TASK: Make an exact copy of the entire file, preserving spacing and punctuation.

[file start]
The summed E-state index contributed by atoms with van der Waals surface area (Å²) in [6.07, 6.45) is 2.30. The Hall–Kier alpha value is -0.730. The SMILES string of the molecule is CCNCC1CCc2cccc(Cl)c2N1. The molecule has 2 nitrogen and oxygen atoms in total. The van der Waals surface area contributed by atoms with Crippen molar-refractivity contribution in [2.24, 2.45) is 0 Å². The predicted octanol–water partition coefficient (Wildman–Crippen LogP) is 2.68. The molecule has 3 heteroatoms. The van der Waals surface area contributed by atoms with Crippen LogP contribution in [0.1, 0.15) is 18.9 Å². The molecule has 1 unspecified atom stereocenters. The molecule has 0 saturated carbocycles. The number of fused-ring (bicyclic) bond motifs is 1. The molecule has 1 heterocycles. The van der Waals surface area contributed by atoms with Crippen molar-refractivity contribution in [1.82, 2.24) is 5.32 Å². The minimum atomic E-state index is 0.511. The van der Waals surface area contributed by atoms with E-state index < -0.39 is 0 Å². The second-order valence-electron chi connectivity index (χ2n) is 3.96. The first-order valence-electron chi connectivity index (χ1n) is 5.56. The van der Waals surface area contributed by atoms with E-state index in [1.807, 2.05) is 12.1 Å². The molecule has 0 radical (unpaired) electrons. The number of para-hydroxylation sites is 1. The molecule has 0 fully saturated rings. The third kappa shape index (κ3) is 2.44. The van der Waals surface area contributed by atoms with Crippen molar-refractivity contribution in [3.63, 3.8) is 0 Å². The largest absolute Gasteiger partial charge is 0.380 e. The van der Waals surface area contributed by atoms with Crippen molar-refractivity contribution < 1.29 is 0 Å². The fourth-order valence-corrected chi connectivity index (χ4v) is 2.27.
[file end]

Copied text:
The summed E-state index contributed by atoms with van der Waals surface area (Å²) in [6.07, 6.45) is 2.30. The Hall–Kier alpha value is -0.730. The SMILES string of the molecule is CCNCC1CCc2cccc(Cl)c2N1. The molecule has 2 nitrogen and oxygen atoms in total. The van der Waals surface area contributed by atoms with Crippen molar-refractivity contribution in [2.24, 2.45) is 0 Å². The predicted octanol–water partition coefficient (Wildman–Crippen LogP) is 2.68. The molecule has 3 heteroatoms. The van der Waals surface area contributed by atoms with Crippen LogP contribution in [0.1, 0.15) is 18.9 Å². The molecule has 1 unspecified atom stereocenters. The molecule has 0 saturated carbocycles. The number of fused-ring (bicyclic) bond motifs is 1. The molecule has 1 heterocycles. The van der Waals surface area contributed by atoms with Crippen molar-refractivity contribution in [1.82, 2.24) is 5.32 Å². The minimum atomic E-state index is 0.511. The van der Waals surface area contributed by atoms with E-state index < -0.39 is 0 Å². The second-order valence-electron chi connectivity index (χ2n) is 3.96. The first-order valence-electron chi connectivity index (χ1n) is 5.56. The van der Waals surface area contributed by atoms with E-state index in [1.807, 2.05) is 12.1 Å². The molecule has 0 radical (unpaired) electrons. The number of para-hydroxylation sites is 1. The molecule has 0 fully saturated rings. The third kappa shape index (κ3) is 2.44. The van der Waals surface area contributed by atoms with Crippen molar-refractivity contribution in [3.63, 3.8) is 0 Å². The largest absolute Gasteiger partial charge is 0.380 e. The van der Waals surface area contributed by atoms with Crippen molar-refractivity contribution < 1.29 is 0 Å². The fourth-order valence-corrected chi connectivity index (χ4v) is 2.27.